5 UX Improvements Moodle needs desperately

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I talked about some Moodle UX problems on the admin side. These are some student facing UX improvements that would make the world a better place.

1. Better course navigation: No scroll of death

There really isn’t much more to say. Get rid of the scroll of death. There is simply no instance where that is a good way of presenting content with a real course of more than about 3 topics.

a. No assumptions about what sections are.

Part of the problem is the assumption that sections have a fixed meaning. But they don’t. Sometimes they are topics, sometimes they are weeks, sometimes they are just site sections.

b. Tabbed browsing of sections

The Book Module has pretty much solve this problem. So I’m hoping the changes expected in Moodle 2.3 will do the same.

2. Dashboard that works

There need to be dashboards everywhere. Dashboard for forums, upcoming activities, past activities, dashboard for dashboards. The /my courses area was a step in the right direction but it was so timid that it was barely noticeable. Both teachers, students and Moodle admins need to see all their work in one place! Please!

3. Navigation that works

I was very excited by the Navigation when Moodle 2 was first proposed and even after it came out. It’s the right idea and it works up to a point (docking). But if you’re enrolled on more than a few courses (and who isn’t), it becomes pretty much unusable.

The current course navigation should always be on top, for a start. All the links should take you to sections (as they are going to in 2.3, I believe).

A possible feature would be a search filter similar to the filter on permissions.

4. Messaging centre

People can message other people in Moodle. But not very well. The most glaring omission is a central place where a user could see all their sent and received emails. I disabled the ability of users to message me because it was impossible for me to keep track.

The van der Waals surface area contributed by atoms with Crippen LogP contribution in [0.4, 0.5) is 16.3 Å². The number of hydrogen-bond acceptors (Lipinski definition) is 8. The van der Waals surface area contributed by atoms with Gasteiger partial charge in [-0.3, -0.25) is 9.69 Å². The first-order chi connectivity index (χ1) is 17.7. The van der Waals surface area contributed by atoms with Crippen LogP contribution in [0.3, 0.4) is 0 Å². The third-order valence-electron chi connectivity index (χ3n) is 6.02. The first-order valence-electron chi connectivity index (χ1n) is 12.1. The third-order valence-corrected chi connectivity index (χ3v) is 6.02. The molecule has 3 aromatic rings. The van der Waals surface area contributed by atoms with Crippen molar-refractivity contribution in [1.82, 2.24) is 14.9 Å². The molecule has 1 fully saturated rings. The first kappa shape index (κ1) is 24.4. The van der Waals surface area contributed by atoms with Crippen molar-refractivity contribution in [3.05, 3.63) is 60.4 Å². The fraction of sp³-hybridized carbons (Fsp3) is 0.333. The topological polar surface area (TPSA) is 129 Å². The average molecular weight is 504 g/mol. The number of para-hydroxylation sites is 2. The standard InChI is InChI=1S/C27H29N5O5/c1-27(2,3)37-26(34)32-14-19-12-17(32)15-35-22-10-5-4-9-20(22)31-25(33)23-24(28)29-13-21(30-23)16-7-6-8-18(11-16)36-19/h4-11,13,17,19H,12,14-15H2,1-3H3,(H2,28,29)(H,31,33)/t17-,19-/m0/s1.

CCs and Sending attachments were other features often requested by users. Or it could go in the direction of Twitter. Right now it’s somewhere in between.

The response Moodle’s not a webmail client does hold a certain amount of liquid, but not quite enough to make this issue disappear.

5. Calendar that works

It’s been so long since I’ve used the calendar, I can’t even remember the details of why I stopped. Oh, it’s all coming back. The pain. It’s just so slow to put events on it. There must be some open source code somewhere that could be used to replace the interface.

Also, it would be nice if things with times releases could be put on the calendar.

Bonus gripe: Consistent Breadcrumbs

The breadcrumbs used to be really consistent in Moodle 1.x. In Moodle 2, there are many unclickable parts, even when there is a page to go to, like in the case of forums. It would be nice, if that worked again.

Solution

How to solve this? I propose #MoodleUX hashtag for Twitter and UX label for the Moodle tracker. Actually, I don’t think an improvement can be made through submitting bugs or feature requests. The best solution would be storyboard every page in Moodle and create a UX wireframe. It doesn’t have to be pretty. It has to be usable. People often confuse usability with looks. Which is why some people keep saying that Google doesn’t understand design. But they do. They make mistakes (just like Apple, Microsoft and everyone) but they mostly produce websites that are eminently usable. They just do it with an aesthetic that deceives people into thinking they are not well designed. Great design is not seen. It is experienced.

Personally, I think MoogleHQ should hire Stuart Lamour (or get him on secondment) who has proven he can get this done and do a root and branch UX redesign for Moodle 2.4. There would be community input, sure, but not a piecemeal, feature/feature development that we have now. Maybe also sponsor Davo Smith‘s work. And I’m sure there are other great UX minds in the Moodle community. I’d pitch in if there was a collection going.

  • http://moodlenews.com Joseph Thibault

    great thoughts. I am thinking about all of these things daily too, in pursuit of the “perfect classroom”. Moodle’s a great foundation but I would love to see some of the above baked into the core. Especially the nav and dashboard pieces you alluded to.